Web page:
According to an article in the New York Times, spear phishing attempts are not typically initiated by "random hackers" but are more likely to be conducted by "sophisticated groups out for financial gain, trade secrets or military information."
Here's one version of a spear phishing attack: The perpetrator finds a Web site for a targeted organization that supplies contact information for employees and other relevant data about the company. Using available details to make the message seem authentic, the perpetrator drafts an e-mail appearing to come from an individual who might reasonably request confidential information, such as a network administrator. Typically, a spear phisher requests user names and passwords or asks recipients to click on a link that will result in the user downloading spyware or other malicious programming. The message employs social engineering (fraudulent, non-technical) tactics to convince the recipient. If a single employee falls for the spear phisher's ploy, the attacker can masquerade as that individual and gain access to sensitive data.
Most people have learned to be suspicious of unexpected requests for confidential information and will not divulge personal data in response to e-mail messages or click on links in messages unless they are positive about the source. The relative success of spear phishing relies upon the details used: The apparent source is a known and trusted individual, information within the messsage supports its validity, and the request seems to have a logical basis.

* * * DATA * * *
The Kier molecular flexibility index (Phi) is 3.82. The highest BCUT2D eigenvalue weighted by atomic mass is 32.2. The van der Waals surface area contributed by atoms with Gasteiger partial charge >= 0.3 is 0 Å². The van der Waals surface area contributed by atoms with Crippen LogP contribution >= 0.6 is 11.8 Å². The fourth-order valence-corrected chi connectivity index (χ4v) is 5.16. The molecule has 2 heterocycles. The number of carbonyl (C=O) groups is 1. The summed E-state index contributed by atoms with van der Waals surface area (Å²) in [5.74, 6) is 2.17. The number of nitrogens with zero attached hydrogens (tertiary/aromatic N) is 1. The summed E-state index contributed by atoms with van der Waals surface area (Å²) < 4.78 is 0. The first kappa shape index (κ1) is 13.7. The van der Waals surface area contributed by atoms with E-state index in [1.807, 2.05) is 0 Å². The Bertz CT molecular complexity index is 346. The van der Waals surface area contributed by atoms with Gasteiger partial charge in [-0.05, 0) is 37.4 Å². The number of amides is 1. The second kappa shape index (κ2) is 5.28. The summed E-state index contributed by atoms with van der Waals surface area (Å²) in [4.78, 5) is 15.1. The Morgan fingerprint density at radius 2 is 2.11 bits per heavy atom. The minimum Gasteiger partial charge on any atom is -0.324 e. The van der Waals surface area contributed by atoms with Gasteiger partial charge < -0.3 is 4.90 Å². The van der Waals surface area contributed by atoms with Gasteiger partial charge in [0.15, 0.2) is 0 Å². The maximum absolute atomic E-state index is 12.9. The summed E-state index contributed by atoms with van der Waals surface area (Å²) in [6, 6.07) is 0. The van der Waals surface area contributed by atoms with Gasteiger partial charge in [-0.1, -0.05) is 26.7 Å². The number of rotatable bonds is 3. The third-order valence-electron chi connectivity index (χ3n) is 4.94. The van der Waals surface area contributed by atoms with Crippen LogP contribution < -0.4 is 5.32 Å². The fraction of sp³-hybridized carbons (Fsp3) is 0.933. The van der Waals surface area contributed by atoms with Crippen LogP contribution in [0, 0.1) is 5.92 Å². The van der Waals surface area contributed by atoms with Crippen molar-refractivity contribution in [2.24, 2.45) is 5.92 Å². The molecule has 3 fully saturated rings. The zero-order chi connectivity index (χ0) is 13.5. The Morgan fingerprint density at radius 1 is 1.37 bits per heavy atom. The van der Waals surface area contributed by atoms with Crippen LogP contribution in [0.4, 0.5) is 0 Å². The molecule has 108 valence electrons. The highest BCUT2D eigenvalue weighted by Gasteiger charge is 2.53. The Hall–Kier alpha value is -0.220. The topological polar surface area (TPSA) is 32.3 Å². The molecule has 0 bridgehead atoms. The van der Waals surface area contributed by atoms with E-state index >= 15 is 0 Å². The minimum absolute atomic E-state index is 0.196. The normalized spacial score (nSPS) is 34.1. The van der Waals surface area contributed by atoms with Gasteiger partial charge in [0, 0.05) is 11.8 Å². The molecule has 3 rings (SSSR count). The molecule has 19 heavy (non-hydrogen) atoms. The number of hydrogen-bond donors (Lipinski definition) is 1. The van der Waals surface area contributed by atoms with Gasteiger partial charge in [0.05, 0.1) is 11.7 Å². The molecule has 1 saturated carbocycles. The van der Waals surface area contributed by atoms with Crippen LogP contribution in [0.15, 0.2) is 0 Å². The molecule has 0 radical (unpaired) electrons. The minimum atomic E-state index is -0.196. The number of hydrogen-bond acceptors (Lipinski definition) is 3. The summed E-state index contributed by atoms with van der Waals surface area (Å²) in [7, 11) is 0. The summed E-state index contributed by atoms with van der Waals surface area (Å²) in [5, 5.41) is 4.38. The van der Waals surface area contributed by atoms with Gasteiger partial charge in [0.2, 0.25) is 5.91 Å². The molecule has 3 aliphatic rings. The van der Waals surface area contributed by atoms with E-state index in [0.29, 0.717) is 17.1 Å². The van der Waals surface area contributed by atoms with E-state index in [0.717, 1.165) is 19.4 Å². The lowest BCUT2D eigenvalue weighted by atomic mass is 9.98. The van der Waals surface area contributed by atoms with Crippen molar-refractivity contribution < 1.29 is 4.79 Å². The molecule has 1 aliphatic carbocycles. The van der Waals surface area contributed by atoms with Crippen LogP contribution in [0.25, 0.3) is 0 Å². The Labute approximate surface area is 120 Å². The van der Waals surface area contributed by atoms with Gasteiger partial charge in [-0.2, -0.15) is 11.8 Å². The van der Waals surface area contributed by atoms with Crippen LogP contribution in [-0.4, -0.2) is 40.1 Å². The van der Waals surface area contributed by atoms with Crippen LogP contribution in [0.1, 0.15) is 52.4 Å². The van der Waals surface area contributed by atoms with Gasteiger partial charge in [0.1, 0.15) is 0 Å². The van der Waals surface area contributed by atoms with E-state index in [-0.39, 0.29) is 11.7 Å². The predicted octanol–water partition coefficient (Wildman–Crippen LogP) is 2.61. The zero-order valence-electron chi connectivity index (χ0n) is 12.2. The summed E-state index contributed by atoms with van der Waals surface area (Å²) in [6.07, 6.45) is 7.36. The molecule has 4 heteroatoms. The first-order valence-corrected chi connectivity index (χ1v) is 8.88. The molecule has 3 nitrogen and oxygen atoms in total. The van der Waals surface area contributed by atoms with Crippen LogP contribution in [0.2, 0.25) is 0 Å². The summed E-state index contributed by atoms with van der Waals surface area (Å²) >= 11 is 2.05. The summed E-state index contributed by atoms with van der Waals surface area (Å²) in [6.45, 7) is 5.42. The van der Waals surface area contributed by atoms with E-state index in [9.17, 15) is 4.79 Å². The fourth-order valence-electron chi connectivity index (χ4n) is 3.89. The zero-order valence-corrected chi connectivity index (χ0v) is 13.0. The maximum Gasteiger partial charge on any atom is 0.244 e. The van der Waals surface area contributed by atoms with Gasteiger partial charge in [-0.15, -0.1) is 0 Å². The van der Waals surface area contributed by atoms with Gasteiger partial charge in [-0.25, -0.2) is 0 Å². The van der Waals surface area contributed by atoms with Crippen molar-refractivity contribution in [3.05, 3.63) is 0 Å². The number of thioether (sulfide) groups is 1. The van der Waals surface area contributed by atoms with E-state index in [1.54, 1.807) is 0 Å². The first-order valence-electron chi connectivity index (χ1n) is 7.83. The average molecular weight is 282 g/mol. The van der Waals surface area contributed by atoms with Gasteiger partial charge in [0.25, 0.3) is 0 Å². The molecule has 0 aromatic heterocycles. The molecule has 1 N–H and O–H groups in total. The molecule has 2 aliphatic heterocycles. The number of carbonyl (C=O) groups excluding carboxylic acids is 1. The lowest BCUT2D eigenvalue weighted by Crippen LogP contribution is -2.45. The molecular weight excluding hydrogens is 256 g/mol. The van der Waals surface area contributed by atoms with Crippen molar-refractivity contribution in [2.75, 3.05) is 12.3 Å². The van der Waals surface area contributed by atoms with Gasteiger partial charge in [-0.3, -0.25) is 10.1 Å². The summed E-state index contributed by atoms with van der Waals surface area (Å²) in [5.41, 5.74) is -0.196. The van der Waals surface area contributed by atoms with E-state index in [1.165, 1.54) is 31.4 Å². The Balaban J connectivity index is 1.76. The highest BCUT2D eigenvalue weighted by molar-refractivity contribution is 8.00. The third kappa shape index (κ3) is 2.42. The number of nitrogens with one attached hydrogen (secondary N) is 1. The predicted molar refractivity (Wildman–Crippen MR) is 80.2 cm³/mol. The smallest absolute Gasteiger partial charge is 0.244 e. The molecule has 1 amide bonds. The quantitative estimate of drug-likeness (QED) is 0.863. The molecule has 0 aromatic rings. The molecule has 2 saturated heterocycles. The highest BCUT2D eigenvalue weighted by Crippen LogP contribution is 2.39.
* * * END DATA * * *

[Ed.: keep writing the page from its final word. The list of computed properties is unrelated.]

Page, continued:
At West Point in 2004, teacher and National Security Agency expert Aaron Ferguson sent out a message to 500 cadets asking them to click a link to verify grades. Ferguson's message appeared to come from a Colonel Robert Melville of West Point. Over 80% of recipients clicked the link in the message. In response, they received a notification that they'd been duped and warning that their behavior could have resulted in downloads of spyware, Trojan horses, and/or other malware.
IBM's Global Security Index research found that, in 2005, intercepted spear-phishing attempts rose from 56 intercepted attempts in January to over 600,000 in June.